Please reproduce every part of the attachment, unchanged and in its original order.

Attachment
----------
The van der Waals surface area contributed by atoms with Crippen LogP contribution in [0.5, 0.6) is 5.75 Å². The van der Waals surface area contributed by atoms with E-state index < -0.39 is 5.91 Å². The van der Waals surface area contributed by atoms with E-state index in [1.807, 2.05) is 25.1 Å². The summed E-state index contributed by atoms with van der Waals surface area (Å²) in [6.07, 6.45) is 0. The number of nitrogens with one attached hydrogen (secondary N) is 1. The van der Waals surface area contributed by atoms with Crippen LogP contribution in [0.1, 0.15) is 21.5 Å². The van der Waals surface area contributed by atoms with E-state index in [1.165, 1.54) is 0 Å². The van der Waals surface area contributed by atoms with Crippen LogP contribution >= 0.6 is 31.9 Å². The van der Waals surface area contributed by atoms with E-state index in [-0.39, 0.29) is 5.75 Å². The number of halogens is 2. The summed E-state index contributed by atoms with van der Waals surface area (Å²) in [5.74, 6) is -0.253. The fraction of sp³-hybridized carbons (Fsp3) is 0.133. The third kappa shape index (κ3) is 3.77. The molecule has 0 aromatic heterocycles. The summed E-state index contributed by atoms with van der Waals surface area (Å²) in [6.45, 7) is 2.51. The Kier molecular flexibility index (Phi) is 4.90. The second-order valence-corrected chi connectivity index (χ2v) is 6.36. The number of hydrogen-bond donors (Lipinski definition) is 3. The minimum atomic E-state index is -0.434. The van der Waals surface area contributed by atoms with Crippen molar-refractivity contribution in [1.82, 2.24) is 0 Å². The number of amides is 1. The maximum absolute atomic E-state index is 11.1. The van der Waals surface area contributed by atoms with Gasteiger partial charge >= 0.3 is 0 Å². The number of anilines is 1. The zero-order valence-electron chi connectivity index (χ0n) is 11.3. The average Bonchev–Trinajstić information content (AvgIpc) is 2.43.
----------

The van der Waals surface area contributed by atoms with Crippen LogP contribution in [0.5, 0.6) is 5.75 Å². The van der Waals surface area contributed by atoms with E-state index < -0.39 is 5.91 Å². The van der Waals surface area contributed by atoms with E-state index in [1.807, 2.05) is 25.1 Å². The summed E-state index contributed by atoms with van der Waals surface area (Å²) in [6.07, 6.45) is 0. The number of nitrogens with one attached hydrogen (secondary N) is 1. The van der Waals surface area contributed by atoms with Crippen LogP contribution in [0.1, 0.15) is 21.5 Å². The van der Waals surface area contributed by atoms with E-state index in [1.165, 1.54) is 0 Å². The van der Waals surface area contributed by atoms with Crippen LogP contribution >= 0.6 is 31.9 Å². The van der Waals surface area contributed by atoms with E-state index in [-0.39, 0.29) is 5.75 Å². The number of halogens is 2. The summed E-state index contributed by atoms with van der Waals surface area (Å²) in [5.74, 6) is -0.253. The fraction of sp³-hybridized carbons (Fsp3) is 0.133. The third kappa shape index (κ3) is 3.77. The molecule has 0 aromatic heterocycles. The summed E-state index contributed by atoms with van der Waals surface area (Å²) in [6.45, 7) is 2.51. The Kier molecular flexibility index (Phi) is 4.90. The second-order valence-corrected chi connectivity index (χ2v) is 6.36. The number of hydrogen-bond donors (Lipinski definition) is 3. The minimum atomic E-state index is -0.434. The van der Waals surface area contributed by atoms with Crippen molar-refractivity contribution in [1.82, 2.24) is 0 Å². The number of amides is 1. The maximum absolute atomic E-state index is 11.1. The van der Waals surface area contributed by atoms with Gasteiger partial charge >= 0.3 is 0 Å². The number of anilines is 1. The zero-order valence-electron chi connectivity index (χ0n) is 11.3. The average Bonchev–Trinajstić information content (AvgIpc) is 2.43.